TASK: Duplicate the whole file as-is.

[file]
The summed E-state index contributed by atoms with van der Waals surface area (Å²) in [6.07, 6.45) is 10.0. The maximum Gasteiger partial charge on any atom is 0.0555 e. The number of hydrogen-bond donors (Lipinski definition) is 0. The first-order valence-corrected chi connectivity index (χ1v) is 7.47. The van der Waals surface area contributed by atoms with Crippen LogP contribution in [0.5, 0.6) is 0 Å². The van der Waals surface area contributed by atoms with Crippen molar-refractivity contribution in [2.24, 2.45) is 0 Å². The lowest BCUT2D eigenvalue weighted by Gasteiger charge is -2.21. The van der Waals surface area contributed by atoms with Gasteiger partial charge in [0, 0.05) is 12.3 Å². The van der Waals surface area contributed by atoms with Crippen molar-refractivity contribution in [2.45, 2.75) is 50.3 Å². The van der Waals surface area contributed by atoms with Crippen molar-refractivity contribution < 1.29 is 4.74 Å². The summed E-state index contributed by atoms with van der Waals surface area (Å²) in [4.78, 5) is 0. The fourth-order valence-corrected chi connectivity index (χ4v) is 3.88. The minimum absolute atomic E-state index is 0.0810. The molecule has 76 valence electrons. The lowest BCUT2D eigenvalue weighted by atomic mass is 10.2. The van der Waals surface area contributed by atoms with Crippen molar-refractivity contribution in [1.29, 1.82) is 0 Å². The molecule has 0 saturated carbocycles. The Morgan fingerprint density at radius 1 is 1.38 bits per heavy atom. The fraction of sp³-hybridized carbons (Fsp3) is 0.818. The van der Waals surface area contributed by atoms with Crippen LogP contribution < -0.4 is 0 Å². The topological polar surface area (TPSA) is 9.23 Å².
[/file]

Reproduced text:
The summed E-state index contributed by atoms with van der Waals surface area (Å²) in [6.07, 6.45) is 10.0. The maximum Gasteiger partial charge on any atom is 0.0555 e. The number of hydrogen-bond donors (Lipinski definition) is 0. The first-order valence-corrected chi connectivity index (χ1v) is 7.47. The van der Waals surface area contributed by atoms with Crippen LogP contribution in [0.5, 0.6) is 0 Å². The van der Waals surface area contributed by atoms with Crippen molar-refractivity contribution in [2.24, 2.45) is 0 Å². The lowest BCUT2D eigenvalue weighted by Gasteiger charge is -2.21. The van der Waals surface area contributed by atoms with Gasteiger partial charge in [0, 0.05) is 12.3 Å². The van der Waals surface area contributed by atoms with Crippen molar-refractivity contribution in [2.45, 2.75) is 50.3 Å². The van der Waals surface area contributed by atoms with Crippen molar-refractivity contribution < 1.29 is 4.74 Å². The summed E-state index contributed by atoms with van der Waals surface area (Å²) in [4.78, 5) is 0. The fourth-order valence-corrected chi connectivity index (χ4v) is 3.88. The minimum absolute atomic E-state index is 0.0810. The molecule has 76 valence electrons. The lowest BCUT2D eigenvalue weighted by atomic mass is 10.2. The van der Waals surface area contributed by atoms with Crippen molar-refractivity contribution in [1.29, 1.82) is 0 Å². The molecule has 0 saturated carbocycles. The Morgan fingerprint density at radius 1 is 1.38 bits per heavy atom. The fraction of sp³-hybridized carbons (Fsp3) is 0.818. The van der Waals surface area contributed by atoms with Crippen LogP contribution < -0.4 is 0 Å². The topological polar surface area (TPSA) is 9.23 Å².